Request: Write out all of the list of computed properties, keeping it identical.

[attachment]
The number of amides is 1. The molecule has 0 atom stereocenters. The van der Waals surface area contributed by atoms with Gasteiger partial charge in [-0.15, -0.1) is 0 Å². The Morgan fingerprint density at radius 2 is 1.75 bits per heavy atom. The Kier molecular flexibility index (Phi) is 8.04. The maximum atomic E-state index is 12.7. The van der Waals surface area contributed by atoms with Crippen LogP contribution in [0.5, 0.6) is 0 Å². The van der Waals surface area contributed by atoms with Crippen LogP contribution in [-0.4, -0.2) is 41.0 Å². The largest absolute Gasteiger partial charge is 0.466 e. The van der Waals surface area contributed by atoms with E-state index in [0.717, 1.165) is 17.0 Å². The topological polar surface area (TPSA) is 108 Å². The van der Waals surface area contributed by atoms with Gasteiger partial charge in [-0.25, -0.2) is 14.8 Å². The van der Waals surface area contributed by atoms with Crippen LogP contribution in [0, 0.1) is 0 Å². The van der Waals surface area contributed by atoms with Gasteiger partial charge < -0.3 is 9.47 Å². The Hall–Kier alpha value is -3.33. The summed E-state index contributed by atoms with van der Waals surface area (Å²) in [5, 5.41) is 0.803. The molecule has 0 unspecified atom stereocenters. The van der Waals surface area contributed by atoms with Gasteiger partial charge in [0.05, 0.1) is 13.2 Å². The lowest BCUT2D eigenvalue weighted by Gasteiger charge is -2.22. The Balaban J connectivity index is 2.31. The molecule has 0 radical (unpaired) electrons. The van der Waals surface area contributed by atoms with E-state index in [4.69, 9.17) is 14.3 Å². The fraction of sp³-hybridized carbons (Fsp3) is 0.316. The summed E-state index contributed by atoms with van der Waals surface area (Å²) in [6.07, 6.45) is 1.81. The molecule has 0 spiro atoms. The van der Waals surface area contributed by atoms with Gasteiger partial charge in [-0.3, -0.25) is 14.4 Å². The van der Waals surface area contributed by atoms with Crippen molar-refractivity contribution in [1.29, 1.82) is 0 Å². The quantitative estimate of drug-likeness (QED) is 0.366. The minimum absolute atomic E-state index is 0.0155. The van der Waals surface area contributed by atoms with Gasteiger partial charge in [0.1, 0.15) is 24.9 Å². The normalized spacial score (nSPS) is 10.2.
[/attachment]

The number of amides is 1. The molecule has 0 atom stereocenters. The van der Waals surface area contributed by atoms with Gasteiger partial charge in [-0.15, -0.1) is 0 Å². The Morgan fingerprint density at radius 2 is 1.75 bits per heavy atom. The Kier molecular flexibility index (Phi) is 8.04. The maximum atomic E-state index is 12.7. The van der Waals surface area contributed by atoms with Crippen LogP contribution in [0.5, 0.6) is 0 Å². The van der Waals surface area contributed by atoms with Crippen LogP contribution in [-0.4, -0.2) is 41.0 Å². The largest absolute Gasteiger partial charge is 0.466 e. The van der Waals surface area contributed by atoms with E-state index in [0.717, 1.165) is 17.0 Å². The topological polar surface area (TPSA) is 108 Å². The van der Waals surface area contributed by atoms with Gasteiger partial charge in [-0.25, -0.2) is 14.8 Å². The van der Waals surface area contributed by atoms with Crippen LogP contribution in [0, 0.1) is 0 Å². The van der Waals surface area contributed by atoms with Gasteiger partial charge < -0.3 is 9.47 Å². The Hall–Kier alpha value is -3.33. The summed E-state index contributed by atoms with van der Waals surface area (Å²) in [5, 5.41) is 0.803. The molecule has 0 unspecified atom stereocenters. The van der Waals surface area contributed by atoms with Gasteiger partial charge in [0.05, 0.1) is 13.2 Å². The lowest BCUT2D eigenvalue weighted by Gasteiger charge is -2.22. The Balaban J connectivity index is 2.31. The molecule has 0 radical (unpaired) electrons. The van der Waals surface area contributed by atoms with E-state index in [4.69, 9.17) is 14.3 Å². The fraction of sp³-hybridized carbons (Fsp3) is 0.316. The summed E-state index contributed by atoms with van der Waals surface area (Å²) in [6.07, 6.45) is 1.81. The molecule has 0 spiro atoms. The van der Waals surface area contributed by atoms with Gasteiger partial charge in [-0.3, -0.25) is 14.4 Å². The van der Waals surface area contributed by atoms with Crippen molar-refractivity contribution in [1.29, 1.82) is 0 Å². The quantitative estimate of drug-likeness (QED) is 0.366. The minimum absolute atomic E-state index is 0.0155. The van der Waals surface area contributed by atoms with Gasteiger partial charge in [0.1, 0.15) is 24.9 Å². The normalized spacial score (nSPS) is 10.2.